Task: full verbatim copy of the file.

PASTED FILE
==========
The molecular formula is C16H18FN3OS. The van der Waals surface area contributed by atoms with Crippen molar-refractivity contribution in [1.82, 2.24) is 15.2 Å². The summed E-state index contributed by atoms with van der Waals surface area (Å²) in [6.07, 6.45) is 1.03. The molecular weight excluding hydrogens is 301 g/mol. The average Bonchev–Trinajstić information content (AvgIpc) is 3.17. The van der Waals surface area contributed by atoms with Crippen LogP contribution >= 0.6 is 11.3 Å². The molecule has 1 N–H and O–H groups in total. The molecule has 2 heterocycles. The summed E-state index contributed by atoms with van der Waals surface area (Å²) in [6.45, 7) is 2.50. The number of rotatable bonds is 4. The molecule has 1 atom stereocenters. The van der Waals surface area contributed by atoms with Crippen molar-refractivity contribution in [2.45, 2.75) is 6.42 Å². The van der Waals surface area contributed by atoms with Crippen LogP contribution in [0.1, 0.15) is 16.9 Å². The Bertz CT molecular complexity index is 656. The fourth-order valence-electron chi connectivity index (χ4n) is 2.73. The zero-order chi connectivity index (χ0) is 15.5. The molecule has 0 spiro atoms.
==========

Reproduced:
The molecular formula is C16H18FN3OS. The van der Waals surface area contributed by atoms with Crippen molar-refractivity contribution in [1.82, 2.24) is 15.2 Å². The summed E-state index contributed by atoms with van der Waals surface area (Å²) in [6.07, 6.45) is 1.03. The molecular weight excluding hydrogens is 301 g/mol. The average Bonchev–Trinajstić information content (AvgIpc) is 3.17. The van der Waals surface area contributed by atoms with Crippen LogP contribution >= 0.6 is 11.3 Å². The molecule has 1 N–H and O–H groups in total. The molecule has 2 heterocycles. The summed E-state index contributed by atoms with van der Waals surface area (Å²) in [6.45, 7) is 2.50. The number of rotatable bonds is 4. The molecule has 1 atom stereocenters. The van der Waals surface area contributed by atoms with Crippen molar-refractivity contribution in [2.45, 2.75) is 6.42 Å². The van der Waals surface area contributed by atoms with Crippen LogP contribution in [0.1, 0.15) is 16.9 Å². The Bertz CT molecular complexity index is 656. The fourth-order valence-electron chi connectivity index (χ4n) is 2.73. The zero-order chi connectivity index (χ0) is 15.5. The molecule has 0 spiro atoms.